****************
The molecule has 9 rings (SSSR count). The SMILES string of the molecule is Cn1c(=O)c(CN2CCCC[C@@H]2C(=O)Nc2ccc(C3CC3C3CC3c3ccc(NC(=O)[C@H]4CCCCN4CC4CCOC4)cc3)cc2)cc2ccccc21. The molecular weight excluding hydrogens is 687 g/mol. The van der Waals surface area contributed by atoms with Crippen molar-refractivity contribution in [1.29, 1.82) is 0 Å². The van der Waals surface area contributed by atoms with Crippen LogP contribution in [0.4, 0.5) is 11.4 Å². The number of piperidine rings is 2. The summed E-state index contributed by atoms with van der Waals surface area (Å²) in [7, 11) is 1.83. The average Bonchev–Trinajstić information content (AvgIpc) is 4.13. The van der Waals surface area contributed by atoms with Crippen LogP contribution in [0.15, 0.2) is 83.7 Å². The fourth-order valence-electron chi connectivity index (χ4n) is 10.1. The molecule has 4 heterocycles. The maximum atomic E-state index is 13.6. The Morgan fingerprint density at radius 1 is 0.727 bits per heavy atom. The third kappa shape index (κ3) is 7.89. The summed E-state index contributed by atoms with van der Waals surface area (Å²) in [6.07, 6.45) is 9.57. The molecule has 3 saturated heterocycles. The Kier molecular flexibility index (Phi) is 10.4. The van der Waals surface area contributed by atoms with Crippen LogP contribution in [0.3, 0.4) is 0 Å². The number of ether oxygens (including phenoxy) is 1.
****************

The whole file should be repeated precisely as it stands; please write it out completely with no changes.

The molecule has 9 rings (SSSR count). The SMILES string of the molecule is Cn1c(=O)c(CN2CCCC[C@@H]2C(=O)Nc2ccc(C3CC3C3CC3c3ccc(NC(=O)[C@H]4CCCCN4CC4CCOC4)cc3)cc2)cc2ccccc21. The molecular weight excluding hydrogens is 687 g/mol. The van der Waals surface area contributed by atoms with Crippen molar-refractivity contribution in [1.29, 1.82) is 0 Å². The van der Waals surface area contributed by atoms with Crippen LogP contribution in [0.4, 0.5) is 11.4 Å². The number of piperidine rings is 2. The summed E-state index contributed by atoms with van der Waals surface area (Å²) in [7, 11) is 1.83. The average Bonchev–Trinajstić information content (AvgIpc) is 4.13. The van der Waals surface area contributed by atoms with Crippen LogP contribution in [0.15, 0.2) is 83.7 Å². The fourth-order valence-electron chi connectivity index (χ4n) is 10.1. The molecule has 4 heterocycles. The maximum atomic E-state index is 13.6. The Morgan fingerprint density at radius 1 is 0.727 bits per heavy atom. The third kappa shape index (κ3) is 7.89. The summed E-state index contributed by atoms with van der Waals surface area (Å²) in [6.07, 6.45) is 9.57. The molecule has 3 saturated heterocycles. The Kier molecular flexibility index (Phi) is 10.4. The van der Waals surface area contributed by atoms with Crippen LogP contribution in [0.3, 0.4) is 0 Å². The number of ether oxygens (including phenoxy) is 1.